Recommendations Co-Authored by Weill Cornell Bioethicist
Clinical ethicists should go through a standardized quality-attestation process in order to consult on patient care, according to proposed guidelines co-written by a Weill Cornell Medical College bioethicist.
Under the recommendations, prospective clinical ethics consultants (CECs) would submit a portfolio that demonstrates their education and experience, and then participate in an oral examination in which they demonstrate their knowledge of clinical ethics and ability to analyze ethical questions that arise in clinical practice.
|Dr. Joseph J. Fins|
"It's a breakthrough in clinical ethics in the fact that we're articulating standards and initiating a process" to attest to consultants' competency, said Dr. Joseph J. Fins, the E. William Davis Jr., MD Professor of Medical Ethics and chief of the Division of Medical Ethics at Weill Cornell. "People are doing this now without standards. There's a lot of variance. The idea is you should be treated the same - it shouldn't vary based on who the ethics guy is. This is a patient safety issue, this is a quality issue."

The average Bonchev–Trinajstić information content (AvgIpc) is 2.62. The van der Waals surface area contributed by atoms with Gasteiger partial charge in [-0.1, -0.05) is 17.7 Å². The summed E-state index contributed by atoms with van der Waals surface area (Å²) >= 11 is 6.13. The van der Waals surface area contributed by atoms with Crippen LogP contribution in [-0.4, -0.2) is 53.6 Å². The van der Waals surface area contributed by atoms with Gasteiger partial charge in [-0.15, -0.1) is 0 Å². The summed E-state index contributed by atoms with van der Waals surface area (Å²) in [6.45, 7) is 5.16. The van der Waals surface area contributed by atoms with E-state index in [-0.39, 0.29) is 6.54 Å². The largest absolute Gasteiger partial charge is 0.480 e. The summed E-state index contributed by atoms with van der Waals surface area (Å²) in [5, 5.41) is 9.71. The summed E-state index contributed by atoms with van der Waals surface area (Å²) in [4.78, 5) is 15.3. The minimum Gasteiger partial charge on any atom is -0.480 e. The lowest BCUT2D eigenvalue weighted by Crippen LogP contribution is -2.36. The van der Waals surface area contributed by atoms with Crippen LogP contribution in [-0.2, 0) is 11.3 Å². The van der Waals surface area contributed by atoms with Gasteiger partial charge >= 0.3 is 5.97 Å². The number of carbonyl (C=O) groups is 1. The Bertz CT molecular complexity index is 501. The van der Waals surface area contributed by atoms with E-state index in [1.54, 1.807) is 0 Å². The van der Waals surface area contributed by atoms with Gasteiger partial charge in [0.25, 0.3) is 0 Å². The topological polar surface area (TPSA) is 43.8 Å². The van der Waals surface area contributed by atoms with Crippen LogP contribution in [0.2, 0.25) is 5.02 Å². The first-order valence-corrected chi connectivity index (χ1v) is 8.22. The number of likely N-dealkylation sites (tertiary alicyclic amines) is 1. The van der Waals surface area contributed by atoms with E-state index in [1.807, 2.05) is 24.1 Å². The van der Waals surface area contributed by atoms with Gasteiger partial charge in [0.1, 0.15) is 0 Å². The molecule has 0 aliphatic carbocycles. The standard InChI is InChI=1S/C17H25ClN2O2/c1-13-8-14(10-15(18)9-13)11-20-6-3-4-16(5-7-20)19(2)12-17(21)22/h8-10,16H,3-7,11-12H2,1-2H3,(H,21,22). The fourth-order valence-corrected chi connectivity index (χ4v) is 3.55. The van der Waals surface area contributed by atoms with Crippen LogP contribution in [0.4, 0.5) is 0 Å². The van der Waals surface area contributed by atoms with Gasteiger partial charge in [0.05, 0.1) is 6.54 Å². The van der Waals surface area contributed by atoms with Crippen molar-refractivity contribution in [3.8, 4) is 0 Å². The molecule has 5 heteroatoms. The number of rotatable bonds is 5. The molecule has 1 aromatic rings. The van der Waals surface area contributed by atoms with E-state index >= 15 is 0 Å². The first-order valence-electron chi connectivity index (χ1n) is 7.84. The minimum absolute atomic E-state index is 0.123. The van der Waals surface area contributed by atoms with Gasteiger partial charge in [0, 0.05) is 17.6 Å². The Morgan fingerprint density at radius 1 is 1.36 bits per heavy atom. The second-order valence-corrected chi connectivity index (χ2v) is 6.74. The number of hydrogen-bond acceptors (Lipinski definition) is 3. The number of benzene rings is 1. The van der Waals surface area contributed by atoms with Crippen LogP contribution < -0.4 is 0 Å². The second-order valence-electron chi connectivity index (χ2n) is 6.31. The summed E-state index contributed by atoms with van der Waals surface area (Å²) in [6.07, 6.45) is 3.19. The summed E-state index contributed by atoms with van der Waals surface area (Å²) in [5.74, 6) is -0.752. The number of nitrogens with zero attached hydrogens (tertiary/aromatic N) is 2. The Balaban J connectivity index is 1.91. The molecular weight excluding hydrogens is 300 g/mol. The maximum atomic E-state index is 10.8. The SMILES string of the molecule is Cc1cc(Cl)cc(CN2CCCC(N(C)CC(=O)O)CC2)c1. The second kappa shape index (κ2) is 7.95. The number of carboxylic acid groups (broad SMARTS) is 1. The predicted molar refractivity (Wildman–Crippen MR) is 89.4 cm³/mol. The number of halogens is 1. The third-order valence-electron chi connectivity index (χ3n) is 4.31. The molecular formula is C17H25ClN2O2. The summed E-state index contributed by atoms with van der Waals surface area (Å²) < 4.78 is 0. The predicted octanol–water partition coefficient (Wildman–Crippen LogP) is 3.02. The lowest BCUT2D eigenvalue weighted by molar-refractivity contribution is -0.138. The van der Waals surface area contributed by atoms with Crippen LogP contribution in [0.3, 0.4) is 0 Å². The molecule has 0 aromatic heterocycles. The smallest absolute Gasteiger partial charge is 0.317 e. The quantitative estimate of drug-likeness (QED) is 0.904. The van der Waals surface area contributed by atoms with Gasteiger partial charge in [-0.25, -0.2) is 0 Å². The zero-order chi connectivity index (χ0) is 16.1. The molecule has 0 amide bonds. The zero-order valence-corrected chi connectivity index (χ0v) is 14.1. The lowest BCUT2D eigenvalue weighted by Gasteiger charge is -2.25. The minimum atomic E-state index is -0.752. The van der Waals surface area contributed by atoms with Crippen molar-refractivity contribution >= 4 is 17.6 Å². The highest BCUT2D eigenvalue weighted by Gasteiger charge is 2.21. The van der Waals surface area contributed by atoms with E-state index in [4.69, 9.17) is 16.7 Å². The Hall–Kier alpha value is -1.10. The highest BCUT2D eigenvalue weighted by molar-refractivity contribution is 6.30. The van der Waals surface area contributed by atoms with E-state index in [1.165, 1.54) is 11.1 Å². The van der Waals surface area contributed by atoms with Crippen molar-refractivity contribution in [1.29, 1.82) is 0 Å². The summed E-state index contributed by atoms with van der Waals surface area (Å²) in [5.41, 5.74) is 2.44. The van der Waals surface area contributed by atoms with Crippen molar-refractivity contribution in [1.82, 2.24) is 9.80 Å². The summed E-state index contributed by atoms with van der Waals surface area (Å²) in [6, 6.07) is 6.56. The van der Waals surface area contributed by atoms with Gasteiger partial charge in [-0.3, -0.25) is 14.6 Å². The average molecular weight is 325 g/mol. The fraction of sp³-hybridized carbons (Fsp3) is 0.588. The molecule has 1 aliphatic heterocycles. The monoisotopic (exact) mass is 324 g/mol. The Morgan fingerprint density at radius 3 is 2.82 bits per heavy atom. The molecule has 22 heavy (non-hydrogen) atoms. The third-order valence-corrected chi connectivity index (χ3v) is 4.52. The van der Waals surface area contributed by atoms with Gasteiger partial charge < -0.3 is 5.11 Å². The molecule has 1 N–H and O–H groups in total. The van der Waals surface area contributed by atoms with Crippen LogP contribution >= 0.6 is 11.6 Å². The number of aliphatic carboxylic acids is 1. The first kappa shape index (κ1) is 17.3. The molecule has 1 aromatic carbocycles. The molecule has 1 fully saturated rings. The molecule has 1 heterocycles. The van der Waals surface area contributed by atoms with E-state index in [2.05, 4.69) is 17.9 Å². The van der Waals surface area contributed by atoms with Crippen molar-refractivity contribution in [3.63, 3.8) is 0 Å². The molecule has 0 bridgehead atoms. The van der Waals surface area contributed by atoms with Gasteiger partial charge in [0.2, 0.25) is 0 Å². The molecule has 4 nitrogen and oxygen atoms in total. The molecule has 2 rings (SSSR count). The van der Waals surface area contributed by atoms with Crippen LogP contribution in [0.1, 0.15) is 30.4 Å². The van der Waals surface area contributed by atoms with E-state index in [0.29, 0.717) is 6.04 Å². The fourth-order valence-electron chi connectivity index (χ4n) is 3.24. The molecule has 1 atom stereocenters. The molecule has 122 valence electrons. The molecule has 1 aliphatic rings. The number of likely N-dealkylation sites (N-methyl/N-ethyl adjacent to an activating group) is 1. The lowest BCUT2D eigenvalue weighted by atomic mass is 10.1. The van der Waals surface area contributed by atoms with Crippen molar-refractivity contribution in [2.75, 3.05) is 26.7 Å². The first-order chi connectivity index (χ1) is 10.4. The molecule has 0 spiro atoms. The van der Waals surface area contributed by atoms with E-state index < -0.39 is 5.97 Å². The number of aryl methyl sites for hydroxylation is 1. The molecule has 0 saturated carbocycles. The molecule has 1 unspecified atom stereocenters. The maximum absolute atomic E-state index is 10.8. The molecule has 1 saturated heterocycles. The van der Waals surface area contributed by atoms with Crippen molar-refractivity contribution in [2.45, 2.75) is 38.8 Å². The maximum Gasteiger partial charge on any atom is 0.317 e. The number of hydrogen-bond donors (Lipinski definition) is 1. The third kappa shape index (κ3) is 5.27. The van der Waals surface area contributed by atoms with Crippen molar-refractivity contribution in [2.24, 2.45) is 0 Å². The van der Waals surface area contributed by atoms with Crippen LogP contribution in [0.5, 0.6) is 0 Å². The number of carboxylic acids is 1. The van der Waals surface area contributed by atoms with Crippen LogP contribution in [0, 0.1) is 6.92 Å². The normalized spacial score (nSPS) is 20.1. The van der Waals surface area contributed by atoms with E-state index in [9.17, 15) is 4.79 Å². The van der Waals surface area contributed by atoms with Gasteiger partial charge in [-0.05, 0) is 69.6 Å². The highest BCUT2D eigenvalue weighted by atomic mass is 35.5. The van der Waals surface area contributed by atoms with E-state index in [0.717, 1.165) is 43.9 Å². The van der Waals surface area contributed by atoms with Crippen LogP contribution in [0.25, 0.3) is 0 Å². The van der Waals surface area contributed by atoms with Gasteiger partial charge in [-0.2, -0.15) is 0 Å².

Though there is no official tally of clinical ethicists, a 2007 survey estimated that about 29,000 people consulted on dilemmas in patient care in a one-year period. Yet the field is not regulated and educational and professional expectations of consultants vary, the survey noted. The ASBH's proposed guidelines would require would-be CECs to apply to the society in order to consult on cases.
Once ASBH fully implements the process, health care facilities ultimately could be expected to use the protocol as part of their accreditation by medical regulatory bodies, Dr. Fins says.
"It's a landmark because people have been fighting over this topic for 25 years, not being able to reach consensus on it," Dr. Fins says. "But the board of ASBH voted to approve this process, so it's policy."